I’ll assume from your question that attraction, affection and the quality of your relationship generally don’t present a barrier to marriage for you. Bottom line, this is ultimately an issue of conscience, and no one can say you must marry this woman or that you are necessarily in sin if you don’t. With all that said — and based on the information you’ve provided in your question — it doesn’t seem to me that the health issues you describe, in and of themselves, provide a solid biblical reason to end the relationship. In fact, I think several practical factors and biblical principles suggest you should not end the relationship solely over these health concerns.
Your girlfriend seems to meet biblical criteria for what you should seek in a wife.
You seem to have found a really good woman as God defines it. The Bible tells us in 1 Peter 3 that what God esteems in a woman (and therefore what we as men should value as well) is not primarily based on physical or external attributes but on character, “the hidden person of the heart with the imperishable beauty of a gentle and quiet spirit…” (1 Peter 3:4). Proverbs 31:30 makes the same point, after discussing the attributes of an exemplary godly woman, that “[c]harm is deceitful and beauty is vain, but a woman who fears the Lord is to be praised.”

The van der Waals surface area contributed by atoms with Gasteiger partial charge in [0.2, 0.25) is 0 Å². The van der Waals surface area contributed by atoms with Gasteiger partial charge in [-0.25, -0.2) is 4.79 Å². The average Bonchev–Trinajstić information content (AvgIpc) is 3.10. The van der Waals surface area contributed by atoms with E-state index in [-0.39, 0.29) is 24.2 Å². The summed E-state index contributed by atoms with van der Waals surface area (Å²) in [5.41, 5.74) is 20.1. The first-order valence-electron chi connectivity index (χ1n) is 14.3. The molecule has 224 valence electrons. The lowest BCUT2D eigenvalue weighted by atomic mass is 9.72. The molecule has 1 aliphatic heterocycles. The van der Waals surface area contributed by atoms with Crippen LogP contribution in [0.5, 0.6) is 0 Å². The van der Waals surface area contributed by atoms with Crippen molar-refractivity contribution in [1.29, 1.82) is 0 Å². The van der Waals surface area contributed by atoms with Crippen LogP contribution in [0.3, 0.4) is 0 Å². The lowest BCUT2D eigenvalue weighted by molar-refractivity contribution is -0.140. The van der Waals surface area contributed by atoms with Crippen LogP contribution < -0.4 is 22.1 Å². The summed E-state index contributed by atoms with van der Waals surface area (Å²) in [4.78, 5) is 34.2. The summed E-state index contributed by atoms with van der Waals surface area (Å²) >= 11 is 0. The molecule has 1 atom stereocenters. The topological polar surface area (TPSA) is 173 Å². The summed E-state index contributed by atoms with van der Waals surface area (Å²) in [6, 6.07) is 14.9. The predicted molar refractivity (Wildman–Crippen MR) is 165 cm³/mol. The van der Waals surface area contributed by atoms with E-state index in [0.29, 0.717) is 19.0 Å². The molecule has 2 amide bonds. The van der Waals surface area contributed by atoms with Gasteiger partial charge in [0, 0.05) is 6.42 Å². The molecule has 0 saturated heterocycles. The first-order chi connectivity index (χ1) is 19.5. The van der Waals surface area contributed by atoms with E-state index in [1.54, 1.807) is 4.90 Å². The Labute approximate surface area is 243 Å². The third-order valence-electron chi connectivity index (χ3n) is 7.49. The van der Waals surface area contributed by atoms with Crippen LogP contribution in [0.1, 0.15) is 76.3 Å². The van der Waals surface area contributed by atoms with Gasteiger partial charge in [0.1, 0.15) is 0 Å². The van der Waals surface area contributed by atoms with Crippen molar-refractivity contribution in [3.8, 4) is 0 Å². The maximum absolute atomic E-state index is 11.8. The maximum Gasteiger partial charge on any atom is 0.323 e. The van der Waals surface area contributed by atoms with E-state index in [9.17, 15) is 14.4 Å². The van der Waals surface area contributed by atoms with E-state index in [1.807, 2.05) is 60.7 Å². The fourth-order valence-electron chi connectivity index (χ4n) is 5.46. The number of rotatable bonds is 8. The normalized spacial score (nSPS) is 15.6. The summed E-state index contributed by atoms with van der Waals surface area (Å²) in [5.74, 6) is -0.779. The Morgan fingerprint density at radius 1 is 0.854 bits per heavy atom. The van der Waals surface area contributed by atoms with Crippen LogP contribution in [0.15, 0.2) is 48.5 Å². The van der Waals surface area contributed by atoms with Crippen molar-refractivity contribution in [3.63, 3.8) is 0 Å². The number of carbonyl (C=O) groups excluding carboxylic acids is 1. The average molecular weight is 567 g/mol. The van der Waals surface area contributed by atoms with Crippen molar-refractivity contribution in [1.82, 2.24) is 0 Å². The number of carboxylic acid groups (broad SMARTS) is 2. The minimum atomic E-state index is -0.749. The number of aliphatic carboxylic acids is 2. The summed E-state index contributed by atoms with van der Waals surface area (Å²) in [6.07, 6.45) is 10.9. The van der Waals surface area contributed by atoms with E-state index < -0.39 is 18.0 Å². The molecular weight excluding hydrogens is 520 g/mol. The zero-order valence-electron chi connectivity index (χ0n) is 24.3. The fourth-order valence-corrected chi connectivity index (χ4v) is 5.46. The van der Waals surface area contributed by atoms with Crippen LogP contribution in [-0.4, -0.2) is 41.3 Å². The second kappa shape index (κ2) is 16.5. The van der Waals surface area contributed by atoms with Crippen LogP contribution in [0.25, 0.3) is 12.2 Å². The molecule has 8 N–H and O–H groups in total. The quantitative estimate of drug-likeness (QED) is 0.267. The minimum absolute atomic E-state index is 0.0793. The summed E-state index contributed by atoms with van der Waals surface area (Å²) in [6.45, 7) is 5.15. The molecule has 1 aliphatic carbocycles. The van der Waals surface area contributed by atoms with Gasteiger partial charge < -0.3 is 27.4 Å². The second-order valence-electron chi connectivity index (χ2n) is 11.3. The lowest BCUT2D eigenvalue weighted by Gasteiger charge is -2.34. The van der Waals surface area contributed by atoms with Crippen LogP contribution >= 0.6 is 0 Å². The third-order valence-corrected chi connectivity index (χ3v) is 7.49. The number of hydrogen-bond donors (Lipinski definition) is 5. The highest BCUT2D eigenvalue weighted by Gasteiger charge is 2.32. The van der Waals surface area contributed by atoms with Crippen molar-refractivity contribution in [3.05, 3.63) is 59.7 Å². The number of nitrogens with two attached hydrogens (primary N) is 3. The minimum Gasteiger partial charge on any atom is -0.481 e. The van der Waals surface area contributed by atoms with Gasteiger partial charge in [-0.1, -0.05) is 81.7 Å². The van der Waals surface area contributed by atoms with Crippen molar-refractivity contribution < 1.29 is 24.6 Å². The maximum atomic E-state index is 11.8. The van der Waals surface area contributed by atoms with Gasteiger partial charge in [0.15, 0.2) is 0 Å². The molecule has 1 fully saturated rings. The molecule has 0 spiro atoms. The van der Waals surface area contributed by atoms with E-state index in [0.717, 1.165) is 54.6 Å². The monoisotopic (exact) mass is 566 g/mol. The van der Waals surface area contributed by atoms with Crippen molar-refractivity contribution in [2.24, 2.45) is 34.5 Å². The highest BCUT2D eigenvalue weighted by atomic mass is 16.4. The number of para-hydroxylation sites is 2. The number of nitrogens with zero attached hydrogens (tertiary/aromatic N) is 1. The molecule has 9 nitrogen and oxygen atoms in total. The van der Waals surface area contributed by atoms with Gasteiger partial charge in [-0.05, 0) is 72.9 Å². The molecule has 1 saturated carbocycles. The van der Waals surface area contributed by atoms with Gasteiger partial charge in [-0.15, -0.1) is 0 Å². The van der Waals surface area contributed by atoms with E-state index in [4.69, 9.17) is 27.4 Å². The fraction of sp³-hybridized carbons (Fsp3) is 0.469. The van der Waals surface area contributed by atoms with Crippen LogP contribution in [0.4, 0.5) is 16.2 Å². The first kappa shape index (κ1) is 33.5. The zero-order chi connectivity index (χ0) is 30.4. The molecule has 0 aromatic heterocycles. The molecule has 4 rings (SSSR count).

By your own description, my friend, you have found a woman who is a good friend, who wants to pursue God with you, with whom you can communicate well, who is mature in her faith and growing steadily, and who has herself already shown a willingness to forgive your past sins and to choose the “sacrifice” of forbearing with your present weaknesses (which, I’m sure you both know, will not magically disappear if you get married).
For good measure, you describe her as having the mature understanding that husbands and wives are to care unselfishly for one another sexually rather than continually prioritizing their own preferences or desires. There are plenty of people — already married and without any particular physical issues — who lack that perspective.
In short, she sounds like a “great woman” (to quote your question), as both the Bible and a wise single man would define that term.
The “sacrifices” you’re contemplating are part of your calling as a biblical husband anyway.